In accordance with conventional practice, when coolant or liquid sprays are used it is quite customary to place a shield over the grinding area to prevent the coolant being thrown around the room. The shield is not shown, as it would block the view of operating elements. Stainless steel can both prevent spray into the room, and furnish protection if a wheel explodes. Such shields are conventional. The shields may even have a transparent portion to permit inspection of the grinding itself.

Having described certain embodiments thereof the scope of the present invention is to be that set forth in the accompanying claims.

We claim:

1. A centerless grinding apparatus comprising: a substantially cylindrical grinding wheel, a substantially frustoconical to hyperboloid of revolution shaped regulating wheel adjacent to and spaced from said grinding wheel, the axis of said regulating wheel having an offset angle of about 10 to about 60 and a feed angle of about 5 to about 15, with respect to said grinding wheel, the gap between forming a tapered grinding throat, a workpiece support below, extending towards said throat, and forming the bottom thereof, said throat having an exit diameter the size of the desired finished workpiece, said throat having an entrance diameter larger than the exit diameter of the throat, and adapted to receive -a feed workpiece, the regulating wheel having such spacing positioning and shape as to have essentially rolling contact with the workpiece at all positions along said throat, and avoiding the introduction of internal twisting in the workpiece.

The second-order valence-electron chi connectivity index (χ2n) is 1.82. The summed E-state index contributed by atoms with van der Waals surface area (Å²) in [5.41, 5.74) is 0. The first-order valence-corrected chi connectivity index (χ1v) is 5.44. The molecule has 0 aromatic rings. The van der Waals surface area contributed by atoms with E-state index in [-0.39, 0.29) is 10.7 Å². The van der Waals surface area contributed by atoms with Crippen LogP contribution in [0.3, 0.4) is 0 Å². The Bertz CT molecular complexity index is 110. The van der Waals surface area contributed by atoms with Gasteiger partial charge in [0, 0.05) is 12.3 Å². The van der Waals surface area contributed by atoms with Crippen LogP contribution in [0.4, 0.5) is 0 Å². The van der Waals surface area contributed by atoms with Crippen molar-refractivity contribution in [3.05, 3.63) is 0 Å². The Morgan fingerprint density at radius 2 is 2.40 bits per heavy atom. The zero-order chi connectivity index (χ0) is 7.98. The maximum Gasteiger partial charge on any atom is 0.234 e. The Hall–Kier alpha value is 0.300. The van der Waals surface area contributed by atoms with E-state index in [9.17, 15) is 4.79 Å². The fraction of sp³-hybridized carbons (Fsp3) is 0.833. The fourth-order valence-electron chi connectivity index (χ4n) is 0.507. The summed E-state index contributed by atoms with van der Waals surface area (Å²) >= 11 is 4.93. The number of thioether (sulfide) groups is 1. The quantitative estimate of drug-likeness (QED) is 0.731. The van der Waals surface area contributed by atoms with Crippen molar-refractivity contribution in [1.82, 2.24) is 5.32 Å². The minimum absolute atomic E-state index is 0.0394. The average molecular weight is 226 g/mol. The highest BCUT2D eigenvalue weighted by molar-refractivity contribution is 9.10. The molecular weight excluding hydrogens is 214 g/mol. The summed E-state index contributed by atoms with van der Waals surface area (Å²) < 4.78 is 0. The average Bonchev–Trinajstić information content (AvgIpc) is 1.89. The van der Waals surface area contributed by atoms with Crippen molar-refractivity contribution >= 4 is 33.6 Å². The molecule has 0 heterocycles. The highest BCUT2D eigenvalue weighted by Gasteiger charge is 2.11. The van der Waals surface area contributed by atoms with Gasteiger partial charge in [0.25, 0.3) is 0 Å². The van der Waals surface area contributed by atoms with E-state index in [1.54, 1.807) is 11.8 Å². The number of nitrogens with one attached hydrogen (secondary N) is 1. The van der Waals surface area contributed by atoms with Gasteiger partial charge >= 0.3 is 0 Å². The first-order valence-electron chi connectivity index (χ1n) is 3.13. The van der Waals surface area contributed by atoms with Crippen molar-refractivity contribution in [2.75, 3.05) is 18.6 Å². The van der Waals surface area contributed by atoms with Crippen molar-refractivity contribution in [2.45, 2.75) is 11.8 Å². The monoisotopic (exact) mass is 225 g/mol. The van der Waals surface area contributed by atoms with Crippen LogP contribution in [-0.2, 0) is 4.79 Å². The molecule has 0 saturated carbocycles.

2. The apparatus of claim 1 having means to direct a cleaning liquid under pressure against the face of the grinding wheel adjacent to the grinding throat, as the wheel comes out of the throat, and wash off ground material; and means to direct a coolant stream of liquid onto the grinding wheel as it approaches the grinding throat thus preventing local overheating during grinding.

3. The apparatus of claim 1 having a workpiece feeding means comprising a feeding air injector having a central passage for the workpiece and which injector has spiral passages for air adjacent the Venturi. throat, by which the air in the Venturi throat is given a rotary direction, which in turn imparts a rotation to the workpiece, whereby the workpiece is given a high speed rotation prior to entry to the grinding throat, to minimize the twisting required on initial contact with the regulating'wheel to bring the workpiece to synchronous surface speed with the regulating wheel.

4. The apparatus of claim 3 having a feed tube feeding a workpiece to the feeding injector, which feed tube is longer than a workpiece to be ground, a receivingtube longer than the workpiece and additionally a takeoff and drying ejector receiving the workpiece from the grinding throat and transferring the workpiece to said receiving tube, and the brake ejector to control the discharge speed of the workpiece from the receiving tube.

References Cited UNITED STATES PATENTS 2,059,724 11/1936 Carlson 51--- 103 2,355,907 8/1944 Cox 51-103 2,794,304 6/ 1957 Frankiewicz et a1. 51-103 X 3,066,452 12/1962 Bott et al 51-88 3,154,891 11/1964 Weisgerber 51'103 LESTER M. SWINGLE, Primary Examiner.

Patent Citations
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Referenced by
Citing PatentFiling datePublication dateApplicantTitle
US4107881 *Jun 6, 1977Aug 22, 1978Cincinnati Milacron Inc.Centerless grinding machine
US4178719 *Jul 20, 1978Dec 18, 1979Cincinnati Milacron Inc.Centerless grinding machine
US4192102 *Jul 14, 1978Mar 11, 1980Cincinnati Milacron Inc.Centerless plunge grinding machine with progressive angle development
US5123213 *Feb 7, 1991Jun 23, 1992Paul VinsonTwo stage centerless grinders
US8222564Jan 13, 2009Jul 17, 2012Tyco Healthcare Group, LpMethods of altering surgical fiber
DE2824073A1 *Jun 1, 1978Dec 7, 1978Cincinnati Milacron IncSpitzenlose schleifmaschine
DE2914795A1 *Apr 11, 1979Jan 24, 1980Cincinnati Milacron IncSpitzenlose schleifmaschine
U.S. Classification451/242, 451/331
International ClassificationB24B5/50, B24B5/00, B24B5/38
Cooperative ClassificationB24B5/50, B24B5/38
European ClassificationB24B5/50, B24B5/38